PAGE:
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Thursday, 7 December 2006
Page: 18


Mr HARDGRAVE (Minister for Vocational and Technical Education and Minister Assisting the Prime Minister) (10:08 AM) —I move:

That this bill be now read a second time.

The main purpose of this bill is to amend the Murray-Darling Basin Agreement to enable improved business practices for River Murray Water, which is the water business unit of the Murray-Darling Basin Commission. The amendments also clarify that Queensland cannot be held liable for works and measures in which it is not directly involved and set out details of authorised joint works and measures in relation to salinity management.

These amendments represent part of the response of the Murray-Darling Basin Commission and Murray-Darling Basin Ministerial Council to the Council of Australian Government (COAG) water reform principles adopted in 1994. Specifically these required the ministerial council to put in place arrangements so that funds to maintain, refurbish and upgrade infrastructure controlled by the commission can be provided in a timely way.

Since 1998, the ministerial council has each year endorsed a cost-sharing arrangement based on levels of service provided by its River Murray Water business to the states of New South Wales, Victoria and South Australia. Further business reforms, inherent in the application of the COAG principles, were, in fact, limited by the terms of the Murray-Darling Basin Agreement. Recognising these limits, the National Competition Council endorsed the initial responses of the ministerial council, including its commitment to seek the agreement of the relevant partner governments to amend the agreement to enable the full extent of the COAG principles to be achieved.

The amending agreement allows governments to make annual ‘annuity’ contributions towards the future capital and maintenance costs of the commission’s water business, with the power to borrow where accumulated funds are insufficient to meet costs in any year. These annuity contributions will reduce fluctuations which might otherwise occur in governments’ annual contributions and also give a better reflection of the long-run costs of providing water business services.

Of particular interest to the Australian government, the amending agreement simplifies the identification of costs to which the Commonwealth does and does not contribute. Under the agreement, the Commonwealth is responsible for one quarter of all the investigation, construction and administration costs of the commission. It also contributes half the cost of investigations for salinity mitigation schemes. As the Commonwealth is not responsible for any of the operation and maintenance costs of the commission’s water business, any Commonwealth contribution to an annual annuity cannot be used for maintenance costs.

The amending agreement enables the ministerial council to recover water business costs from state governments in shares comparable to those which would apply if fee-for-service pricing were introduced. The amendment enshrines COAG principles relating to the costs of water services and eliminates cross-subsidies between the states for water business costs.

In 2006, the Australian government provided a $500 million cash injection to the Murray-Darling Basin Commission. The funds will accelerate water recovery measures, ensure that best use is made of water recovered for the environment and fully implement agreed programs. The amending agreement allows this and other commission monies to be invested more flexibly than the current agreement allows. Instead of being restricted to investing in fixed bank deposits, the commission will be able to invest in accordance with guidelines set by the ministerial council.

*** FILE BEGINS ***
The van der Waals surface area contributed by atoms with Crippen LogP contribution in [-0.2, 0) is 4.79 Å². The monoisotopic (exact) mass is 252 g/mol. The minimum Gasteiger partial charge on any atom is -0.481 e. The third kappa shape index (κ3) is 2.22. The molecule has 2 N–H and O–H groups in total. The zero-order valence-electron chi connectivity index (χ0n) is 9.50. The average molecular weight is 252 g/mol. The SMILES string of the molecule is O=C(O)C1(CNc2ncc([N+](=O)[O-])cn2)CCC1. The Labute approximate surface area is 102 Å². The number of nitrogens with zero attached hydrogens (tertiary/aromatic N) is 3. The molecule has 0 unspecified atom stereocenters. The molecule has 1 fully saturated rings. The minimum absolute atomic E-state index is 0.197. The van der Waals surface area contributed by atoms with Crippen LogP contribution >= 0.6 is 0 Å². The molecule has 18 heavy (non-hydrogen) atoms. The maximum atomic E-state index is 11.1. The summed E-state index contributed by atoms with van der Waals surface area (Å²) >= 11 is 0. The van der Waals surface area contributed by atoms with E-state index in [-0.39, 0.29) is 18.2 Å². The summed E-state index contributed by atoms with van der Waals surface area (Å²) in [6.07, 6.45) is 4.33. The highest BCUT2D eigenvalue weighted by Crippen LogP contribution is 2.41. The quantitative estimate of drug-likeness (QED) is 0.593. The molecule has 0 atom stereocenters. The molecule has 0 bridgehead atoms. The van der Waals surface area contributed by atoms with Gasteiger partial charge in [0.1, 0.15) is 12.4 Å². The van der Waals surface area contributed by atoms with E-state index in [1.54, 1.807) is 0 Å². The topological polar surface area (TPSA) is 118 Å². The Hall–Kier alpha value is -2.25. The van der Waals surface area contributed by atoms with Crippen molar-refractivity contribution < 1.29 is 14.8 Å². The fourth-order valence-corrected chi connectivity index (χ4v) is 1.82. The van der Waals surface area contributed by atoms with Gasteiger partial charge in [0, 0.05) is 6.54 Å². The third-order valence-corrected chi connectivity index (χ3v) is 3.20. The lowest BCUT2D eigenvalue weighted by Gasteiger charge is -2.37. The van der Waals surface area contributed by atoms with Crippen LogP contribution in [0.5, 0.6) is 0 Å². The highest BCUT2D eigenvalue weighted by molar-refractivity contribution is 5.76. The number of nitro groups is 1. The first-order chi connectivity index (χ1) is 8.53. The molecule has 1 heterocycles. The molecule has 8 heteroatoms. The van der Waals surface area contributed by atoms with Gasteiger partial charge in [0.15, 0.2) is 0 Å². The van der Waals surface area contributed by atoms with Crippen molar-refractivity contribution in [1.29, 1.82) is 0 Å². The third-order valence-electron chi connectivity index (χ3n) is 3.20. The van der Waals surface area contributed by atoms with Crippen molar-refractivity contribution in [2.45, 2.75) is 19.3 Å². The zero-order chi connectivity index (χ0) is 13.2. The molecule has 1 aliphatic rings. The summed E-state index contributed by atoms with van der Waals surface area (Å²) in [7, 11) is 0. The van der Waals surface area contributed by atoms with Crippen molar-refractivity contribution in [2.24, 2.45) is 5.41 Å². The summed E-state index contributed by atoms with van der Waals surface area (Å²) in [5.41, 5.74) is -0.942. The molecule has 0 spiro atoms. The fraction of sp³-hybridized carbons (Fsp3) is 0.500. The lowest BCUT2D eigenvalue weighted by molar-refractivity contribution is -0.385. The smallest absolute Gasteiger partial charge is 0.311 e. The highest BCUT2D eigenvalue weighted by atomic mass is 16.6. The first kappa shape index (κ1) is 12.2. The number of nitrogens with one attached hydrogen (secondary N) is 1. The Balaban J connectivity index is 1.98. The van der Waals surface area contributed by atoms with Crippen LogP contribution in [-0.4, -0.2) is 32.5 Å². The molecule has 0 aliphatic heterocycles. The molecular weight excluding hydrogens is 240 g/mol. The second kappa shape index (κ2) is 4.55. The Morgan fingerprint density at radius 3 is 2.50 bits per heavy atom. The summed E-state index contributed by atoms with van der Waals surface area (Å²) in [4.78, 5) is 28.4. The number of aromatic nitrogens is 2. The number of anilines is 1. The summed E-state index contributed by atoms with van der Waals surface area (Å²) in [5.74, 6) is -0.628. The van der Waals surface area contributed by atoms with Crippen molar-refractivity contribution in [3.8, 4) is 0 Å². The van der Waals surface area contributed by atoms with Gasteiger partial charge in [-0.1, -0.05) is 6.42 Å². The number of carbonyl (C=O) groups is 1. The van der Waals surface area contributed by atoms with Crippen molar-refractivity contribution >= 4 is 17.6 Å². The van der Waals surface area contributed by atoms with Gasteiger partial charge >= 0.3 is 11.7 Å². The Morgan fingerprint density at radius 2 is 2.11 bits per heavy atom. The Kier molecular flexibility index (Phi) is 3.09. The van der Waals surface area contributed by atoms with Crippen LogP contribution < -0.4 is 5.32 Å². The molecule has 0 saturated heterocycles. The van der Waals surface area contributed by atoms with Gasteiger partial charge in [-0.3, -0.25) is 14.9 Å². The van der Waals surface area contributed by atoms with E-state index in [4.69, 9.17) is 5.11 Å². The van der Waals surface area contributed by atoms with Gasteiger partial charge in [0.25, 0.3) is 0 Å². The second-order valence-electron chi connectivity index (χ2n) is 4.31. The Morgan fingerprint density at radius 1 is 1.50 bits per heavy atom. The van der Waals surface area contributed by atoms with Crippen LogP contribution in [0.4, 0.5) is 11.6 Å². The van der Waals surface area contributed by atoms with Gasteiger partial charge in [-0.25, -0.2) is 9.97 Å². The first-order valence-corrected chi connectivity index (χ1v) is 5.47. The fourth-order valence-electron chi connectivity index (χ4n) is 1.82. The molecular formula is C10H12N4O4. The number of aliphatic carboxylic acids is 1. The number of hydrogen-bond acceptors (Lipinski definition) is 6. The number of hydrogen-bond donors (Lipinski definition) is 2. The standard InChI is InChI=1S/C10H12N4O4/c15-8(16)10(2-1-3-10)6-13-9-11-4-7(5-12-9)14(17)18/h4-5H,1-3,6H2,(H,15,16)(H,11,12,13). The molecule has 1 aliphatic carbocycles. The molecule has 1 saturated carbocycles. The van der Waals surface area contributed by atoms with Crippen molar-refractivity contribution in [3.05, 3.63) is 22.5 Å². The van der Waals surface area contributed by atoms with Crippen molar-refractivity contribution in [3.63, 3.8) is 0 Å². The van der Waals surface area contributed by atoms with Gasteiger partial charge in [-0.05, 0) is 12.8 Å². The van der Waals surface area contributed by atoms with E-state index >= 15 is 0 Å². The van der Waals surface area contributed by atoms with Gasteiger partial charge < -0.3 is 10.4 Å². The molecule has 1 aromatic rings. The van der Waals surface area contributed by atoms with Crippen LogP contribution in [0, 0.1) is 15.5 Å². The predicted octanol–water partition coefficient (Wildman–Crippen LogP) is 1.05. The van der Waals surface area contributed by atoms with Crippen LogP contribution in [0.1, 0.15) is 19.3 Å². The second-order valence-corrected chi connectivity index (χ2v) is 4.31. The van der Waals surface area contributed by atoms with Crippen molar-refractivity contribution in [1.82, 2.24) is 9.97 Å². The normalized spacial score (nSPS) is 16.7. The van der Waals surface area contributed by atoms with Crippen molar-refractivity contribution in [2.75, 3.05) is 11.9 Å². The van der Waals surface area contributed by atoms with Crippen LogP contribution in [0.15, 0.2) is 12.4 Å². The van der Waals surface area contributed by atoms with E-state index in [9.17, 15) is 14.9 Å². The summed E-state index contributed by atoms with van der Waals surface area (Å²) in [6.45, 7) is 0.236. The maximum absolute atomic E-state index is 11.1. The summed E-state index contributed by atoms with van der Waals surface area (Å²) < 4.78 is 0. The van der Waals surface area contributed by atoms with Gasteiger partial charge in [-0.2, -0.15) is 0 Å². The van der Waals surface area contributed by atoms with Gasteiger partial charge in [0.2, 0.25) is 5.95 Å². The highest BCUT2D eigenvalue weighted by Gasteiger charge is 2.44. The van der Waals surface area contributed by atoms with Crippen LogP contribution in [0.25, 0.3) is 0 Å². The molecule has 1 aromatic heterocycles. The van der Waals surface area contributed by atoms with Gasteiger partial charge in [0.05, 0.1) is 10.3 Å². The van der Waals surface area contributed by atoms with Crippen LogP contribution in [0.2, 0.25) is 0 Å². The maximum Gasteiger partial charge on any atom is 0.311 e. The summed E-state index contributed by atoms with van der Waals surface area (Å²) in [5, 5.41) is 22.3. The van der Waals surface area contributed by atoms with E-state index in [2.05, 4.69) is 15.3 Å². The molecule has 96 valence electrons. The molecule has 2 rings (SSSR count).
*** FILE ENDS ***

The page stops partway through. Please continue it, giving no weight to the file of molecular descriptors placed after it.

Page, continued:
The current Murray-Darling Basin Agreement sets financial thresholds for certain commission activities, above which approval must be obtained from the ministerial council. These thresholds were set in 1992 with no provision for adjusting them to account for inflation or price increases. The amending agreement allows the ministerial council to alter the thresholds as it sees fit.

The amending agreement also makes a number of minor amendments including clarifying definitions, clarifying the annual estimates approval process, providing flexibility to appoint auditors and adding a detailed description of works and measures to the basin salinity management schedule.

Queensland became a party to the agreement on the basis that it would only contribute towards works and measures in which it is directly involved. The amending agreement removes ambiguities in the agreement that could be interpreted as widening Queensland’s liabilities. This amendment has no impact on the Commonwealth.

Negotiations between governments on these matters have extended over several years, leading to a final endorsement by the ministerial council in September 2005. The amending agreement was subsequently signed by relevant first ministers at the COAG meeting on 14 July 2006.

In summary this bill asks the parliament to approve the Murray-Darling Basin Amending Agreement 2006, which will, in turn, amend the existing Murray-Darling Basin Act 1993.

The Murray-Darling Basin Agreement amending agreement has been agreed by the Commonwealth and the governments of New South Wales, Victoria, Queensland, South Australia and the Australian Capital Territory. The amending agreement will also require the approval of the parliaments of New South Wales, Victoria, Queensland, South Australia and the Australian Capital Territory before it formally comes into force.

The bill will not affect the level of funding the government has allocated for the Murray-Darling Basin Commission. However, it will enable the commission to improve business practices for its water business unit, River Murray Water.

I commend the bill to the House.

Debate (on motion by Mr Laurie Ferguson) adjourned.